Golf Tips for Shoring Up Your Short Game
It’s said that golf is a game of confidence, but arrogantly hacking away at the ball will land you in trouble with more than just the groundskeepers. The key to confident play is knowing exactly how to approach each shot. Nowhere is this more apparent than close to the green, where precision matters more than power. Here are a few of our best golf tips, specifically for improving two of the most difficult aspects of the short game.
Surviving a Sand Bunker
The sand bunker can be one of the most harrowing features on a golf course. Of course, the best way to survive a bunker is to avoid it altogether, but sometimes fate lands the ball in the proverbial pits. Luckily, the method of escaping from a bunker is much easier than diving into a pool of quicksand to unplug the drain.
1. “Use an open-faced club. The sand wedge!” So advised The Simpsons’ Mr. Burns, and he was right—a standard sand wedge has 56 degrees of loft, but some may prefer to simply use their most lofted club. Then it's time to descend into the bunker. (Pro tip: don’t take your golf bag into the trap; that will only make for a wider area to clean up with a rake when you’re done.)
2. Aim 3 inches behind the ball. The sand trap is the only place on the course in which the ball shouldn’t be the first thing your club strikes on the downswing. Once inside, take an open stance and rotate the club to open up the clubface, in effect increasing its loft. Your goal is to take a scoop of sand that will jettison the ball as it splashes.
3. Feel free to take a three-quarters swing. Due to the resistance from the sand, a swing that would normally produce a 40- to 50-yard shot will only launch the ball 15 to 20 feet.
4. Do not touch. The rules of golf forbid “grounding” a club (or touching any part of the sand) in a bunker before taking an actual swing, so keep that in mind as you make any practice motions.
The Art of Reading a Green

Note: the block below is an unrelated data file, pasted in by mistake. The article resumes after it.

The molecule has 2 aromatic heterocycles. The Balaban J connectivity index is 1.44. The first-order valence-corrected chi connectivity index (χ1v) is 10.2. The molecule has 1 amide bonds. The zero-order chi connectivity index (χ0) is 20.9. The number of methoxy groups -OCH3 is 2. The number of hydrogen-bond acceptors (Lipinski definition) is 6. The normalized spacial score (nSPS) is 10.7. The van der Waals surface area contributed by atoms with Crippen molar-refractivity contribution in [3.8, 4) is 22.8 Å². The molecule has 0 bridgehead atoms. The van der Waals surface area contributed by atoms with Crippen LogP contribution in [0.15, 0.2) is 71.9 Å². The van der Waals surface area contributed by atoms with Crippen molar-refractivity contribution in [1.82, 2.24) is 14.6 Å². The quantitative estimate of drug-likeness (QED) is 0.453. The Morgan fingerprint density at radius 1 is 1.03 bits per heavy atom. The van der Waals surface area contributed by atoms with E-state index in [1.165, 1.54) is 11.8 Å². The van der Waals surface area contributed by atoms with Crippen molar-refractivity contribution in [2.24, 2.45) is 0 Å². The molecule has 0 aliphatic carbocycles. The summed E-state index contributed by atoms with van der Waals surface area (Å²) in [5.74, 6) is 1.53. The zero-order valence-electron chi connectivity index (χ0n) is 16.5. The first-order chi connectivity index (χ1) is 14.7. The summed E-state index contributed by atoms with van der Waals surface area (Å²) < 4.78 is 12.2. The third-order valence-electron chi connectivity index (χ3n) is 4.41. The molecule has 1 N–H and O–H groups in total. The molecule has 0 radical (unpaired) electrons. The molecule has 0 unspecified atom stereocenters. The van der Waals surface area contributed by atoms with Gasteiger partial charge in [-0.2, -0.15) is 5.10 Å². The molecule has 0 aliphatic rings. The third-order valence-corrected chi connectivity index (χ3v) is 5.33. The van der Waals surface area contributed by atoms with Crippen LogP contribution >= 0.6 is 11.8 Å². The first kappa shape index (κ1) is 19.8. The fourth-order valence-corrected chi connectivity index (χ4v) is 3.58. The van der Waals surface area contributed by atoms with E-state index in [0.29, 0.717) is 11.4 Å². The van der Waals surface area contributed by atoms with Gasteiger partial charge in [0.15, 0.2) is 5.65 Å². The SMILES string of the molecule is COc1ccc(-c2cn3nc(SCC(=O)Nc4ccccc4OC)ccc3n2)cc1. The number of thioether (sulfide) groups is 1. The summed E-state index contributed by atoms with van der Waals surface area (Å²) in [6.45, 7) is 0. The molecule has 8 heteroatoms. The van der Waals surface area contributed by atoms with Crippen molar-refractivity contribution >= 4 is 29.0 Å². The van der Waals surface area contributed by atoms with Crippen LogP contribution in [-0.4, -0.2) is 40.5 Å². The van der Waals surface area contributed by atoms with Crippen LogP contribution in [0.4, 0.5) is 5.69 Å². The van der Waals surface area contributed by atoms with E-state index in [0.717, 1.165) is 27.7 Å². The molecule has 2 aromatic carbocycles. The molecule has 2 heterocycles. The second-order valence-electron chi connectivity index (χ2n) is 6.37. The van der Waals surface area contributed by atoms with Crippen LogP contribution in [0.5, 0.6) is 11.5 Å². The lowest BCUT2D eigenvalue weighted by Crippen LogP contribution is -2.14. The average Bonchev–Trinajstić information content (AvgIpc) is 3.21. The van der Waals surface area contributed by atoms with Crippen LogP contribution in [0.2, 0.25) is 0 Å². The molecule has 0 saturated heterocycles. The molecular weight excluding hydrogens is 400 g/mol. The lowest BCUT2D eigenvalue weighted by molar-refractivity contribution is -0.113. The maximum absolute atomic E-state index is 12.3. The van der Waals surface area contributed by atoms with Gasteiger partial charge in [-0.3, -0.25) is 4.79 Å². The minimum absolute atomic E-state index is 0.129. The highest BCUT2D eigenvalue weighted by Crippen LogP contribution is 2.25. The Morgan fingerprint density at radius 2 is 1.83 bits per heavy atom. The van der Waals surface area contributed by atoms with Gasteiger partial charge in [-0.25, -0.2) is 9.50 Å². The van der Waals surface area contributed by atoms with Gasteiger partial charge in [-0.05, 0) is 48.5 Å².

It might take a stroke—or five—before it’s time to break out the putter, but the art of reading a green starts at tee time.
1. Heed the landscape. Even if the pin is still a dimly glimpsed goal, the lay of the land can reveal a lot about how the green behaves. If there’s water nearby, particularly the ocean, the green will most likely slope towards it—though not always.
2. Know the grass. Most greens are one of two types of grass—bermuda or bent. The latter offers little resistance, but the former has a grain that can drastically affect the ball’s path. Pay attention to the angle at which bermuda grass appears lighter—the ball will likely break in that direction. When in doubt about which direction the grain faces, consider that grass typically grows toward the setting sun.
3. Weather can alter a green. A ball will travel much straighter on a soft, wet green than a dry green with firm grass. Likewise, grass tends to grow more in the afternoon, so the ball will break more drastically at 3 p.m. than in the relative calm of dawn, when earthworms still haven’t delivered the grass its coffee.
4. Shoot with confidence. Once you’ve taken in all the information—be sure to look at the green from all angles—decide on your shot and don’t look back. Even a miscalculated shot made with confidence will likely be better than a tentative effort. If you do miss, keep paying attention to the ball: as it passes the hole, it just might whisper what went wrong.
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